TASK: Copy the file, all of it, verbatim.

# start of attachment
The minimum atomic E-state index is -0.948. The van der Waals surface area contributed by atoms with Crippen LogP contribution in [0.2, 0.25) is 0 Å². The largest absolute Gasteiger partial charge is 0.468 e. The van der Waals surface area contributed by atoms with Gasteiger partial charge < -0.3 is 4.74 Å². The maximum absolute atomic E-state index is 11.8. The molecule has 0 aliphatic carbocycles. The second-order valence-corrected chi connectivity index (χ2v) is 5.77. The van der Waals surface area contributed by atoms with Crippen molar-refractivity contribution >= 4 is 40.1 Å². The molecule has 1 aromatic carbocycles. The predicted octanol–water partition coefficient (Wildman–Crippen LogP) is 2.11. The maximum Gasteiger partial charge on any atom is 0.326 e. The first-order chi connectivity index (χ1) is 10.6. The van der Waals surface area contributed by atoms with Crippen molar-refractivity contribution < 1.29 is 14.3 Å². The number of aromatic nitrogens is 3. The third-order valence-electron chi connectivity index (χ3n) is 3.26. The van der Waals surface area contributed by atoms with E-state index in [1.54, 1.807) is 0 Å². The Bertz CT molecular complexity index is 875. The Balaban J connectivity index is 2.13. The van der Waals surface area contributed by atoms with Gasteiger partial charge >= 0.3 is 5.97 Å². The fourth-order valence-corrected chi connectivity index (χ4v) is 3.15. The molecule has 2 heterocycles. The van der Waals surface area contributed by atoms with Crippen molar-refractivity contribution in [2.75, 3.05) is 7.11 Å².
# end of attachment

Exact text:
The minimum atomic E-state index is -0.948. The van der Waals surface area contributed by atoms with Crippen LogP contribution in [0.2, 0.25) is 0 Å². The largest absolute Gasteiger partial charge is 0.468 e. The van der Waals surface area contributed by atoms with Gasteiger partial charge < -0.3 is 4.74 Å². The maximum absolute atomic E-state index is 11.8. The molecule has 0 aliphatic carbocycles. The second-order valence-corrected chi connectivity index (χ2v) is 5.77. The van der Waals surface area contributed by atoms with Crippen molar-refractivity contribution >= 4 is 40.1 Å². The molecule has 1 aromatic carbocycles. The predicted octanol–water partition coefficient (Wildman–Crippen LogP) is 2.11. The maximum Gasteiger partial charge on any atom is 0.326 e. The first-order chi connectivity index (χ1) is 10.6. The van der Waals surface area contributed by atoms with Crippen molar-refractivity contribution < 1.29 is 14.3 Å². The number of aromatic nitrogens is 3. The third-order valence-electron chi connectivity index (χ3n) is 3.26. The van der Waals surface area contributed by atoms with E-state index in [1.54, 1.807) is 0 Å². The Bertz CT molecular complexity index is 875. The Balaban J connectivity index is 2.13. The van der Waals surface area contributed by atoms with Gasteiger partial charge >= 0.3 is 5.97 Å². The fourth-order valence-corrected chi connectivity index (χ4v) is 3.15. The molecule has 2 heterocycles. The van der Waals surface area contributed by atoms with Crippen molar-refractivity contribution in [2.75, 3.05) is 7.11 Å².